Thirty Days That Built The Peace Corps:Part Five
The Ugly American
One of the most important books of the late 1950s was The Ugly American by William J. Lederer and Eugene Burdick. The book’s hero was Homer Atkins, a skilled technician committed to helping at a grassroots level by building water pumps, digging roads, and building bridges. He was called the “ugly American” only because of his grotesque physical appearance. He lived and worked with the local people and, by the end of the novel, was beloved and admired by them.
The bitter message of the novel, however, was that American diplomats were, by and large, neither competent nor effective; and the implication was that the more the United States relied on them, the more its influence would wane. The book was published in July 1958. It was Book-of-the-Month Club selection in October; by November it had gone through twenty printings. It was so influential that in later paperback editions its cover proclaimed that “President Kennedy’s Peace Corps is the answer to the problem raised in this book.”
The authors summed up in a factual epilogue what should be done to improve the U.S. foreign service:
Whatever the reasons, our overseas services attract far too few of our brightest and best-qualified college graduates . . . . What we need is a small force of well-trained, well-chosen, hard-working and dedicated professionals. They must be willing to risk their comforts and – in some lands – their health. They must go equipped to apply a positive policy promulgated by a clear-thinking government. They must speak the language of the land of their assignment and they must be more expert in its problems than are the natives.
The Cow Palace Speech
Six days before the 1960 election on November 2nd, Kennedy gave a speech at the Cow Palace in San Francisco – a speech written by Ted Sorensen, Richard Goodwin, and Archibald Cox. Referring to the charges in The Ugly American, Kennedy pointed out that 70 percent of all new Foreign Service officers had no foreign language skills whatsoever; only three of the forty-four Americans in the embassy in Belgrade spoke Yugoslavian; not a single American in New Delhi could speak Indian dialects, and only two of the nine ambassadors in the Middle East spoke Arabic. Kennedy also pointed out that there were only twenty-six black officers in the entire Foreign Service corps, less than 1 percent.[End of Part Five]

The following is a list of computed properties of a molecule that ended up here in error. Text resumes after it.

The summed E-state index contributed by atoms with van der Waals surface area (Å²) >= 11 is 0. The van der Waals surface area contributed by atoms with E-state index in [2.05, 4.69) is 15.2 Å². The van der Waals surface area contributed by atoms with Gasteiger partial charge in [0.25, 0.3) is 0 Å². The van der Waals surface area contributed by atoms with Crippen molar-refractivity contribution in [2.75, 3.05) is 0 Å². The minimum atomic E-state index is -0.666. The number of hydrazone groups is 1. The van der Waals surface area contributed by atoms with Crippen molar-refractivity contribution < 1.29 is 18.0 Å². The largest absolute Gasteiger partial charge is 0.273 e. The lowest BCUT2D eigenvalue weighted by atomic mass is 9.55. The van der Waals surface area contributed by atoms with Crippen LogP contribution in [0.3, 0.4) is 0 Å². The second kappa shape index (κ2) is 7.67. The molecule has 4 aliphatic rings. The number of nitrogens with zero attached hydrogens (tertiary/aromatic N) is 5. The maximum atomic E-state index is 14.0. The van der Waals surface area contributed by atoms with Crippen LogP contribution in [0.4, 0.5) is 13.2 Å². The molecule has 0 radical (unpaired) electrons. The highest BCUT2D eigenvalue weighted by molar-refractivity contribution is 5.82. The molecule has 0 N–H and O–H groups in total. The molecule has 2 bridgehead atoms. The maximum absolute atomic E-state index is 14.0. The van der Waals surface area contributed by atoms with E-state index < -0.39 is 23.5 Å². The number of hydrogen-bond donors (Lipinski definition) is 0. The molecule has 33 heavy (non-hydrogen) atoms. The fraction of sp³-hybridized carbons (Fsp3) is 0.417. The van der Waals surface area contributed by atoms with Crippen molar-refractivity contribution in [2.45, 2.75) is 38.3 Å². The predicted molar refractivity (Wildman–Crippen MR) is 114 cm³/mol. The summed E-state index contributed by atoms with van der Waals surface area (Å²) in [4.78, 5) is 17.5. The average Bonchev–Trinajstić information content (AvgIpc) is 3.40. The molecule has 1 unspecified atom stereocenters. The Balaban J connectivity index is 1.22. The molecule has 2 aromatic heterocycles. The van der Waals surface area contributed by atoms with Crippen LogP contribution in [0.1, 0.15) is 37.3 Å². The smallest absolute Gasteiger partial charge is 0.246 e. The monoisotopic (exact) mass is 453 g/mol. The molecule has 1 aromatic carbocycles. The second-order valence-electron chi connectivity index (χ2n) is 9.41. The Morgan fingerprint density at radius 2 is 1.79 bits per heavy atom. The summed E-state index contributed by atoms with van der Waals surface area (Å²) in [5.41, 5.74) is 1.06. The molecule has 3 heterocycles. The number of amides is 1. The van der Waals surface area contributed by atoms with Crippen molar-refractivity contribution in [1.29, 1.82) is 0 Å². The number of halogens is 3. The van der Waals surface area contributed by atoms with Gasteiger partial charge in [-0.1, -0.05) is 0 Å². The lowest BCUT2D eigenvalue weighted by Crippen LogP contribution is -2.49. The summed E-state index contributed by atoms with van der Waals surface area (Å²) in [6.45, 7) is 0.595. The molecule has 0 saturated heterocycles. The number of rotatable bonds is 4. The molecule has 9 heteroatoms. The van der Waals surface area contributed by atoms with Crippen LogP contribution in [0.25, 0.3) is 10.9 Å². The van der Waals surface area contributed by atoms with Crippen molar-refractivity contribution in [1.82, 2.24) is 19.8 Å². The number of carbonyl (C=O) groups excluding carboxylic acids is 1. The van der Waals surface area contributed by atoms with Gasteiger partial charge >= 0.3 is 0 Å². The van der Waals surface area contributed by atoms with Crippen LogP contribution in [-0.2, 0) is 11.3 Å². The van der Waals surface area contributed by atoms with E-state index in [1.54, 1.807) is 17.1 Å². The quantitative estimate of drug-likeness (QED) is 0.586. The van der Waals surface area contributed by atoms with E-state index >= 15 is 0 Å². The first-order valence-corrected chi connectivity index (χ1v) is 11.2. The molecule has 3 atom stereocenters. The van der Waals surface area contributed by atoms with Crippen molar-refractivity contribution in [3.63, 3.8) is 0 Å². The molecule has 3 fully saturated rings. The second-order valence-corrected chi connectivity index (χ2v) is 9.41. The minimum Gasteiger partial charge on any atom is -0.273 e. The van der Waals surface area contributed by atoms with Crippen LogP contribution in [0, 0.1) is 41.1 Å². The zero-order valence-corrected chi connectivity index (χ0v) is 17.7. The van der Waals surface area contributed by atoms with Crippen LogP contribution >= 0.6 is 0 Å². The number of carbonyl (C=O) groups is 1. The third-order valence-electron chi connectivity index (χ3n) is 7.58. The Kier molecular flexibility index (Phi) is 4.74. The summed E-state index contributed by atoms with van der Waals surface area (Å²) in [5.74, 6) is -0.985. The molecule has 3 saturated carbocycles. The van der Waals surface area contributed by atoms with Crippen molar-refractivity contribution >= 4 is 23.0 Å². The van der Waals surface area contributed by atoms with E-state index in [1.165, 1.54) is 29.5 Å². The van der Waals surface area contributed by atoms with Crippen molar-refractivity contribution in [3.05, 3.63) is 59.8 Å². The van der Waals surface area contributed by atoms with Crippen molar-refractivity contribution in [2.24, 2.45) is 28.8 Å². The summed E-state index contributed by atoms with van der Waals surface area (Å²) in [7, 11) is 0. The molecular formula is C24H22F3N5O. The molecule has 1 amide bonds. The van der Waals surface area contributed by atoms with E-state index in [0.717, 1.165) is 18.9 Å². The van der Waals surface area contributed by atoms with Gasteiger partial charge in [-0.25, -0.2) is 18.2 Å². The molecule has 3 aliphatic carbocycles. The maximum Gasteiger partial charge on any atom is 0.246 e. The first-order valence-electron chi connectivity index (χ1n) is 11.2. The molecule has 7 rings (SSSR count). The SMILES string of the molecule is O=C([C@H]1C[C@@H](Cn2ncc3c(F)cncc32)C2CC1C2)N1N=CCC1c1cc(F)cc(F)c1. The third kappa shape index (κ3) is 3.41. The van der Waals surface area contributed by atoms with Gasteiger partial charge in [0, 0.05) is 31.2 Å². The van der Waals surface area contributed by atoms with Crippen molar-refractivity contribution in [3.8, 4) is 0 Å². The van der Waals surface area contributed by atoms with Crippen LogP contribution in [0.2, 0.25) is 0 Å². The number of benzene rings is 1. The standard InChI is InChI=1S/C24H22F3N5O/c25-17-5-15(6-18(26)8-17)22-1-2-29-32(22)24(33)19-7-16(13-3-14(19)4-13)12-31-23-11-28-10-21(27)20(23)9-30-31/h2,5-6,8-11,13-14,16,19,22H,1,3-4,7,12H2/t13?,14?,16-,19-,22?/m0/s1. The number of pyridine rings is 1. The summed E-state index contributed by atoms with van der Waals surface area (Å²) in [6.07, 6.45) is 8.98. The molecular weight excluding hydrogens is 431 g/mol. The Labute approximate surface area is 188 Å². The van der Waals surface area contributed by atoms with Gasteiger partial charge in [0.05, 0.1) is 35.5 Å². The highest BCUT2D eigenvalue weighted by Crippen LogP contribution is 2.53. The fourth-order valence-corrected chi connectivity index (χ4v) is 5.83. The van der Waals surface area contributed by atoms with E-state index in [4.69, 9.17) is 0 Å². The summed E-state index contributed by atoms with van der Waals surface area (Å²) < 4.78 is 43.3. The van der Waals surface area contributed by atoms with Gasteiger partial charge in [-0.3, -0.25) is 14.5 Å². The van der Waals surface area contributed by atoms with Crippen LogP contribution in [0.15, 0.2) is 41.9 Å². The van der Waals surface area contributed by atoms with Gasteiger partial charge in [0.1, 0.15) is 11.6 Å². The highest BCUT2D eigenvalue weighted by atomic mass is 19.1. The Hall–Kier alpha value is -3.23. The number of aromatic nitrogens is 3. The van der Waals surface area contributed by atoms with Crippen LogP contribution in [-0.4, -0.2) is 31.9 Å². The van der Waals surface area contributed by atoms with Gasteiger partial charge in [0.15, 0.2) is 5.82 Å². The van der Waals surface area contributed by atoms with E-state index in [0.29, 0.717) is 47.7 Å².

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The Ugly American…My mother gave me a copy to read during training (1964) as she “pushed” me out the door! And the book was included in our Book Locker too when I got to Colombia! Wish more Volunteers and Staff would take the time to read it…even for the first time! Bob
Peace Corps Response Volunteer/Panama 2009-2010
John, I am rereading some of the history books about the early Peace Corps and find your comments so valuable. I have a question. In Kevin Lowther and C. Payne Lucas’s book, “Keeping Kennedy’s Promises,” they make mention of the Peace Corps Education Program in Ethiopia, a brief section entitled: “Mastering bigness in Ethiopia.” Are you aware of any books by RPCVs or others which deal with this Ethiopian Peace Corps program and its relationship to political events in that country?